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NoOps versus NoDevs: Keeping the Neighbors Happy with PaaS
by Kevin "kj" Woolley

Kevin "kj" Woolley, December 12, 2012

Developers (Devs) and Operations (Ops) rarely get along in an organization. While developers focus on self-service, rapid deployment, framework, and package flexibility, operations staff members are more interested in a consistent and reliable infrastructure, control over resource allocation, and relief from multiple deployment requests. Staff working on both sides often get frustrated, and tend to ignore each other. Developers want “NoOps,” and operations want “NoDevs.” However both Devs and Ops work for the same organization. They simply cannot afford to live in their own worlds. Platform as a Service (PaaS) now offers a way to bring these two important roles together.

Good Fences

Long time ago, I had a conversation with my grandfather about the benefits of fences. He stated that good fences make good neighbors. “Don't you like your neighbors?” I asked him. He smiled and said, “I do!” I was seven then, and his answer confused me. As an adult, I finally came to understand what my grandfather meant.

Our hypothetical dev and sysadmin - having a friendly chatA fence is not an inviolable wall extending to the skies. Who hasn't had a nice conversation over the fence with a neighbor or even jumped the fence for a pool party? Fences exist for a reason. They mark people's territories on both sides and clearly define responsibilities. When fences are in place, there are less conflicts over property lines, and neighbors can all live together in harmony.

When it comes to the computing world, PaaS is the perfect fence that keeps Devs and Ops happily living and working together in the same neighborhood.  It lays out the territory that developers, operations staff, and PaaS vendors are expected to manage. The “NoOps” concept is about letting developers deploy applications without involving Ops in the process. Similarly the “NoDevs” concept aims to keep developers away from the infrastructure maintenance process, a responsibility owned by the operations department. Ops and Devs need freedom and flexibility in their own backyard.

Ops and Devs Together

PaaS gives Ops and Devs the ability to carry out their work independently and offers consistency, repeatability, self-service, and resource control. With Paas, Devs get the self-service and rapid deployment they desire while Ops can truly focus on running the infrastructure as a whole, rather than on an application basis. These benefits hold true for all phases of the product life cycle, from initial design to release.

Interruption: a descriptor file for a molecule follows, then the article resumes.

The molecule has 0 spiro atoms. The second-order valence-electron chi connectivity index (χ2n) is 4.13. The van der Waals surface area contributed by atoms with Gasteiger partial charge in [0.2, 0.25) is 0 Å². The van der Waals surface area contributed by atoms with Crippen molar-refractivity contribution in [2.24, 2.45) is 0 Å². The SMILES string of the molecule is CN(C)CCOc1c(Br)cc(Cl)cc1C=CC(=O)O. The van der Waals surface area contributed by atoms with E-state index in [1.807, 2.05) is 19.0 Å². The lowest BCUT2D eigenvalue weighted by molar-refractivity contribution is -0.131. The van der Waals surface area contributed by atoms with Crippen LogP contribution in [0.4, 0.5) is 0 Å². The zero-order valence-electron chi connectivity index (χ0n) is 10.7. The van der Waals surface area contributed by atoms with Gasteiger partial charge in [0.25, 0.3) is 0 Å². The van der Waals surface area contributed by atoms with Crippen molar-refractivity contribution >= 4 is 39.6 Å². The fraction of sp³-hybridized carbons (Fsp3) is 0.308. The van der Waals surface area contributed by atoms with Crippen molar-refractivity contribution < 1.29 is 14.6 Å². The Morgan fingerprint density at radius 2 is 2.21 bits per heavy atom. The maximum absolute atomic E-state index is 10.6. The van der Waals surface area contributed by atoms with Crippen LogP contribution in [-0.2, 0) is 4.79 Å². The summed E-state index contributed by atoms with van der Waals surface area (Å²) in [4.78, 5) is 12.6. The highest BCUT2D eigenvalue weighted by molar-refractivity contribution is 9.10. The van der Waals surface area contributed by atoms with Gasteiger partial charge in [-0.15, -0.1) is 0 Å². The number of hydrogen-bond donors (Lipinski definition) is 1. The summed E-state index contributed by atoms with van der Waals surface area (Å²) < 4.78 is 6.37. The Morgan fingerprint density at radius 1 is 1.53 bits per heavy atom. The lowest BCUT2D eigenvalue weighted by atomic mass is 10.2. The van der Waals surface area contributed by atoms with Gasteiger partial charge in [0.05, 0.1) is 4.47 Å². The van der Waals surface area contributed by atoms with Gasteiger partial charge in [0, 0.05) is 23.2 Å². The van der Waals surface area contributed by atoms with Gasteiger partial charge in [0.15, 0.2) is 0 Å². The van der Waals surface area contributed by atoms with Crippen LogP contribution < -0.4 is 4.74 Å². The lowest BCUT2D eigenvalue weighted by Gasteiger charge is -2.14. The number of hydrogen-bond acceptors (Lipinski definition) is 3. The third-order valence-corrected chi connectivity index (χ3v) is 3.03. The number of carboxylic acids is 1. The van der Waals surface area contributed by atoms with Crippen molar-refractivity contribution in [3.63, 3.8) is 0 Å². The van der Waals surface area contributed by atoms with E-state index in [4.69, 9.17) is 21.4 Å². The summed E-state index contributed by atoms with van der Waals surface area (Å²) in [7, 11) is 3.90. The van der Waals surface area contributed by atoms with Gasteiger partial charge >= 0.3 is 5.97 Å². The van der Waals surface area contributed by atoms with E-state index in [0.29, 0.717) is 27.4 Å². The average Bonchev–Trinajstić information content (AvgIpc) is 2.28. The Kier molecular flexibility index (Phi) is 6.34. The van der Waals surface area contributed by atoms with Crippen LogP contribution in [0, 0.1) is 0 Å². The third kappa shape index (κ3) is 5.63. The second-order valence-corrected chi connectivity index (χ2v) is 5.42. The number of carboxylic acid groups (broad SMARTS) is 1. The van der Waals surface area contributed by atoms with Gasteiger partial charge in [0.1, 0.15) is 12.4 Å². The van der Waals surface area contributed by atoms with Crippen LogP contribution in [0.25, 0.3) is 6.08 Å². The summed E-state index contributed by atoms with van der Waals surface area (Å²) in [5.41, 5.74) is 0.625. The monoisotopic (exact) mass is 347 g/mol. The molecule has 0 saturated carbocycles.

For example, Devs can install dependencies for their applications, push them, load the data, monitor, and tear them down without involving Ops. On the other hand, Ops can add and remove nodes, monitor the system as a whole, change resource allocation, and maintain the system without involving Devs. Even if a node is taken out of service while an application is running, it can be brought back up on another node within minutes without any interaction with the developers.

If you look at any computing service, it is not run by Devs all the way down. Somewhere in the process, the Ops also keep things running. If there are Devs all the way down, it simply means they are taking on an operational role, which reduces their efficiency and focus on building great software.

Organizations benefit when employees can spend time working in their field of expertise. PaaS allows that to happen in a natural, efficient way. Devs can build, deploy, and maintain their applications without needing to involve Ops. Conversely, Ops can administer the infrastructure in a way that provides the best service to the organization.
NoOps and NoDevs are fantasies. While fantasies are great because they are not bounded by practicalities, development and deployment infrastructure must be practical, and for that reason a fantasy will not work. I’d rather have Dev++ and Ops++ instead. PaaS makes it real.

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kj is ActiveState’s Systems Administrator. He was born in London, Ontario, grew up in North Vancouver, and spent several years in the Northwest Territories doing technical sales. As a technical infrastructure specialist, he brings over twenty years of systems administration experience to ActiveState.